Sheldon Adelson of Las Vegas Sands, owner of Singapore's MBS, takes leave for cancer treatment

Mr Sheldon Adelson is one of the world's biggest gambling moguls, overseeing operations from the Las Vegas Strip to Macau and Singapore. PHOTOS: BLOOMBERG, CHONG JUN LIANG

NEW YORK (BLOOMBERG) - Sheldon Adelson, the chairman and chief executive of Las Vegas Sands, which owns Singapore's Marina Bay Sands, is taking a leave of absence after resuming treatment for cancer.

Mr Adelson had retained his executive role since the company revealed in 2019 that he had non-Hodgkin's lymphoma. Company president Robert Goldstein will take up Mr Adelson's duties as acting chairman and acting CEO, according to a statement on Thursday (Jan 7).

Mr Adelson, 87, is the company's majority shareholder and one of the world's biggest gambling moguls, overseeing operations from the Las Vegas Strip to Macau and Singapore. He is a prominent donor to Republican politics in the United States, having backed outgoing President Donald Trump.

The appointment is unlikely to cause changes in the group's strategic direction or operations at its Sands China arm, which is run by a local management team, according to gaming analyst D.S. Kim of JPMorgan Chase & Co.

The impact on Sands' relations with Macau and Beijing "may be open for debate, but we similarly see no negative impact on its positioning in the market", Mr Kim wrote in a research note on Thursday. He said Mr Goldstein has long been in the position as "the next man up" and is widely respected by investors, casino peers, employees and the Adelson family.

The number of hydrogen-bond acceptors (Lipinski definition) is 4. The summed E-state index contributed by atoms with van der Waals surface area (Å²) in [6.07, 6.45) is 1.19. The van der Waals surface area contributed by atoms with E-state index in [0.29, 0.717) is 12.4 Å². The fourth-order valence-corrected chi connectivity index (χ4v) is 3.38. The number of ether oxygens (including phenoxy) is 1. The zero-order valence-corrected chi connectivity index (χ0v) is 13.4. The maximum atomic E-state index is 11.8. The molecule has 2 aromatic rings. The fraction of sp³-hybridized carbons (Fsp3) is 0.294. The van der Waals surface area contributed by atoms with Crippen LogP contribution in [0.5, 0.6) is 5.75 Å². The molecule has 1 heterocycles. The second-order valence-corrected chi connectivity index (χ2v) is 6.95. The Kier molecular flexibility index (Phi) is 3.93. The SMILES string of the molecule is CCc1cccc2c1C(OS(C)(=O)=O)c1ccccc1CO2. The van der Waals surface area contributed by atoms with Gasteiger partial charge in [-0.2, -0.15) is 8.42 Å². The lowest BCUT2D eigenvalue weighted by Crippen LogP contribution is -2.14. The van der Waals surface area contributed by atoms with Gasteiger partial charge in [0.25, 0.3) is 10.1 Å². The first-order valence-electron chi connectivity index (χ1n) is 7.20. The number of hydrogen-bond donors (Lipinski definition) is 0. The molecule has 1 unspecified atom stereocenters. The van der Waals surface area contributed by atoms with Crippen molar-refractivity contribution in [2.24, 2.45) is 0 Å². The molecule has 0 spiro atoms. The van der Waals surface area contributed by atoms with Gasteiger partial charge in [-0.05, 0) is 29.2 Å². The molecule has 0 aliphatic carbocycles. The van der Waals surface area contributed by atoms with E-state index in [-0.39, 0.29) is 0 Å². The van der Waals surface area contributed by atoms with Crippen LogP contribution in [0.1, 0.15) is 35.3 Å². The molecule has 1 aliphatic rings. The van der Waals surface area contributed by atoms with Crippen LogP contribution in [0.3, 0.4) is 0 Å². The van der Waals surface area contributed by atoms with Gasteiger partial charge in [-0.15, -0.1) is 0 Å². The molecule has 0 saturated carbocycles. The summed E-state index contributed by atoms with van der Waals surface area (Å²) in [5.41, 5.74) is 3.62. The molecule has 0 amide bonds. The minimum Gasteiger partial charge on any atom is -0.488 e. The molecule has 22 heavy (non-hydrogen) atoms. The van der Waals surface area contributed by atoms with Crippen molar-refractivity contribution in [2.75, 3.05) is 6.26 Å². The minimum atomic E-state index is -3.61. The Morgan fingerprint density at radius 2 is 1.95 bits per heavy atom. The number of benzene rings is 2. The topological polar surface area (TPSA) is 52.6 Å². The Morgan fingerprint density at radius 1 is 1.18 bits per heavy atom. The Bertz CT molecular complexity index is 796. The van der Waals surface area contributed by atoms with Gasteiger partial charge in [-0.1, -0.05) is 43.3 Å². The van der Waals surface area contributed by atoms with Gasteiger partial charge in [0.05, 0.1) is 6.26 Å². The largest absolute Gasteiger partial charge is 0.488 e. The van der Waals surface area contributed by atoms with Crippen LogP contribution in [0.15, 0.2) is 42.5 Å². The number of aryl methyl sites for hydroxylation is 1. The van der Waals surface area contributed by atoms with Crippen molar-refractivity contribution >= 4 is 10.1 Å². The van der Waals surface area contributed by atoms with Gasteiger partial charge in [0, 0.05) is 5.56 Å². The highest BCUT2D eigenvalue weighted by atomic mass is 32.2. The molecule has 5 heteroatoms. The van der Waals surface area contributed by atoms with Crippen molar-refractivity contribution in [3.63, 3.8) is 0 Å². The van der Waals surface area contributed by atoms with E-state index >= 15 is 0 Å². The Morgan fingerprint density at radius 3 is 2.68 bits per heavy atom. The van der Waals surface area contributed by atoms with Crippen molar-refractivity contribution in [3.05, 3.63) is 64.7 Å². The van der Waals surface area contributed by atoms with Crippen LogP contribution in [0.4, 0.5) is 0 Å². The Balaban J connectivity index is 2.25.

Macau, the world's biggest gambling market, generated 63 per cent of Sands' US$13.7 billion (S$18.2 billion) revenue in 2019, before the coronavirus pandemic struck. Singapore was the second biggest contributor, with 22 per cent.

Covid-19 has devastated the casino industry, as it has other businesses where people gather in large numbers. Macau casinos ended their worst year on record in 2020, with gross gaming revenue plunging close to 80 per cent. But while Las Vegas Sands is exploring the sale of its casinos in Las Vegas, it is expanding in Macau and Singapore.

The son of a cab driver from Boston, Mr Adelson is the world's 37th richest man, according to Bloomberg data. His family also has newspaper interests in the US and Israel.

He has long suffered from peripheral neuropathy, a disorder that makes it difficult for him to walk. The cancer often made him too weak to come to the office or attend company events.

Mr Adelson, his wife Miriam and trusts for the benefit of their children own a majority of Sands shares. Mr Goldstein, his long-time No. 2, signed a new contract in 2018 that runs until 2024.

Las Vegas Sands shares fell 0.7 per cent to US$58.15 in New York on Thursday. The stock was down 18 per cent in the past year. Sands China shares dropped 2.1 per cent in early trading in Hong Kong on Friday.

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